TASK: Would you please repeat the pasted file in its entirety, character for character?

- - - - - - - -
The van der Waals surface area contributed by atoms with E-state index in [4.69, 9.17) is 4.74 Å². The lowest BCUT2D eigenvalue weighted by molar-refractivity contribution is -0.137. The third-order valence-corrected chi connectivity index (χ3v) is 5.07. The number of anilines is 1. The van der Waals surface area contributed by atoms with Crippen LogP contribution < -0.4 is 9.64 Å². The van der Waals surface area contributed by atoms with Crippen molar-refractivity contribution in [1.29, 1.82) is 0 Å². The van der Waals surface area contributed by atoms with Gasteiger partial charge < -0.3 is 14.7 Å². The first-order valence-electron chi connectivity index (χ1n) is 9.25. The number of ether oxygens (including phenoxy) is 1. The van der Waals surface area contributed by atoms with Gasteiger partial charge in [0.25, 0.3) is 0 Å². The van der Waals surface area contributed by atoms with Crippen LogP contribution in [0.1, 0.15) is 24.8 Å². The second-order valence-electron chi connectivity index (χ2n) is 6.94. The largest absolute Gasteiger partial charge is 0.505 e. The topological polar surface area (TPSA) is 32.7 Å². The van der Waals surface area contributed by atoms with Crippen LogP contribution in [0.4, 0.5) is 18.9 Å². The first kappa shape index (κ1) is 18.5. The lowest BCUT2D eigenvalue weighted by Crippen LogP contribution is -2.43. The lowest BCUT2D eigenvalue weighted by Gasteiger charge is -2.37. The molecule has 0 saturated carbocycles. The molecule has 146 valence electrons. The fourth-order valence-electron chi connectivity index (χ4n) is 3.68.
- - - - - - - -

The van der Waals surface area contributed by atoms with E-state index in [4.69, 9.17) is 4.74 Å². The lowest BCUT2D eigenvalue weighted by molar-refractivity contribution is -0.137. The third-order valence-corrected chi connectivity index (χ3v) is 5.07. The number of anilines is 1. The van der Waals surface area contributed by atoms with Crippen LogP contribution < -0.4 is 9.64 Å². The van der Waals surface area contributed by atoms with Crippen molar-refractivity contribution in [1.29, 1.82) is 0 Å². The van der Waals surface area contributed by atoms with Gasteiger partial charge < -0.3 is 14.7 Å². The first-order valence-electron chi connectivity index (χ1n) is 9.25. The number of ether oxygens (including phenoxy) is 1. The van der Waals surface area contributed by atoms with Gasteiger partial charge in [0.25, 0.3) is 0 Å². The van der Waals surface area contributed by atoms with Crippen LogP contribution in [0.1, 0.15) is 24.8 Å². The second-order valence-electron chi connectivity index (χ2n) is 6.94. The largest absolute Gasteiger partial charge is 0.505 e. The topological polar surface area (TPSA) is 32.7 Å². The van der Waals surface area contributed by atoms with Crippen LogP contribution in [0.4, 0.5) is 18.9 Å². The first kappa shape index (κ1) is 18.5. The lowest BCUT2D eigenvalue weighted by Crippen LogP contribution is -2.43. The lowest BCUT2D eigenvalue weighted by Gasteiger charge is -2.37. The molecule has 0 saturated carbocycles. The molecule has 146 valence electrons. The fourth-order valence-electron chi connectivity index (χ4n) is 3.68.